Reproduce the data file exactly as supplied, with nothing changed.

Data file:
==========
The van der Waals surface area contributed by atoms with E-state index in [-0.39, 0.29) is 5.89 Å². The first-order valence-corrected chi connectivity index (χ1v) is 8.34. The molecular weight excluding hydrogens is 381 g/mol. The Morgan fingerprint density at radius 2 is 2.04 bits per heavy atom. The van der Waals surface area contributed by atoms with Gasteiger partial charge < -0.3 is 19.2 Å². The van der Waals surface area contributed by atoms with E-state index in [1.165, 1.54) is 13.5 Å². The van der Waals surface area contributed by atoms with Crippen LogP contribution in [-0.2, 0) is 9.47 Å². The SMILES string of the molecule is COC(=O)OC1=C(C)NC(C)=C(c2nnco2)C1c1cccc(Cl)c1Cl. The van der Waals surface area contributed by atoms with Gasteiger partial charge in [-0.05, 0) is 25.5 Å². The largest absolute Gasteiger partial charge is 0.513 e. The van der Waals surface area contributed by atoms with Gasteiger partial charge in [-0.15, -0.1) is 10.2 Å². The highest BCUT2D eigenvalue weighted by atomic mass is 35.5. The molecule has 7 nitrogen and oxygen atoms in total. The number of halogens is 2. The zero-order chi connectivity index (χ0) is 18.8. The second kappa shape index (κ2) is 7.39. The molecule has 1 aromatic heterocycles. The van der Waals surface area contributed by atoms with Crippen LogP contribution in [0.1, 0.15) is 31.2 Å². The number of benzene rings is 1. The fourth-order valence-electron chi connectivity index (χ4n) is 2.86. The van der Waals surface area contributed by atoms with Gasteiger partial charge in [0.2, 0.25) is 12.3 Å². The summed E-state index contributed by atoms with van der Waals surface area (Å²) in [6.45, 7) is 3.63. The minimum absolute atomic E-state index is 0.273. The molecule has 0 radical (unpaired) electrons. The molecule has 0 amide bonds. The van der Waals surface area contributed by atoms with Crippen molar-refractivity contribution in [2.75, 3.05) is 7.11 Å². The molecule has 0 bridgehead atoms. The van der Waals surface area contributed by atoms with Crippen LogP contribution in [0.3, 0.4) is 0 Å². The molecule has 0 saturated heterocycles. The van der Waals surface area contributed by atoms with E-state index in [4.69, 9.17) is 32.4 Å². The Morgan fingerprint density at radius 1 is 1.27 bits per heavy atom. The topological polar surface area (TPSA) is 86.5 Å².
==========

The van der Waals surface area contributed by atoms with E-state index in [-0.39, 0.29) is 5.89 Å². The first-order valence-corrected chi connectivity index (χ1v) is 8.34. The molecular weight excluding hydrogens is 381 g/mol. The Morgan fingerprint density at radius 2 is 2.04 bits per heavy atom. The van der Waals surface area contributed by atoms with Gasteiger partial charge < -0.3 is 19.2 Å². The van der Waals surface area contributed by atoms with E-state index in [1.165, 1.54) is 13.5 Å². The van der Waals surface area contributed by atoms with Crippen LogP contribution in [-0.2, 0) is 9.47 Å². The SMILES string of the molecule is COC(=O)OC1=C(C)NC(C)=C(c2nnco2)C1c1cccc(Cl)c1Cl. The van der Waals surface area contributed by atoms with Gasteiger partial charge in [-0.05, 0) is 25.5 Å². The largest absolute Gasteiger partial charge is 0.513 e. The van der Waals surface area contributed by atoms with Gasteiger partial charge in [-0.15, -0.1) is 10.2 Å². The highest BCUT2D eigenvalue weighted by atomic mass is 35.5. The molecule has 7 nitrogen and oxygen atoms in total. The number of halogens is 2. The zero-order chi connectivity index (χ0) is 18.8. The second kappa shape index (κ2) is 7.39. The molecule has 1 aromatic heterocycles. The van der Waals surface area contributed by atoms with Crippen LogP contribution in [0.1, 0.15) is 31.2 Å². The number of benzene rings is 1. The fourth-order valence-electron chi connectivity index (χ4n) is 2.86. The van der Waals surface area contributed by atoms with Gasteiger partial charge in [0.2, 0.25) is 12.3 Å². The summed E-state index contributed by atoms with van der Waals surface area (Å²) in [6.45, 7) is 3.63. The minimum absolute atomic E-state index is 0.273. The molecule has 0 radical (unpaired) electrons. The molecule has 0 amide bonds. The van der Waals surface area contributed by atoms with Crippen molar-refractivity contribution in [2.75, 3.05) is 7.11 Å². The molecule has 0 bridgehead atoms. The van der Waals surface area contributed by atoms with Crippen LogP contribution in [0.3, 0.4) is 0 Å². The molecule has 0 saturated heterocycles. The van der Waals surface area contributed by atoms with E-state index in [4.69, 9.17) is 32.4 Å². The Morgan fingerprint density at radius 1 is 1.27 bits per heavy atom. The topological polar surface area (TPSA) is 86.5 Å².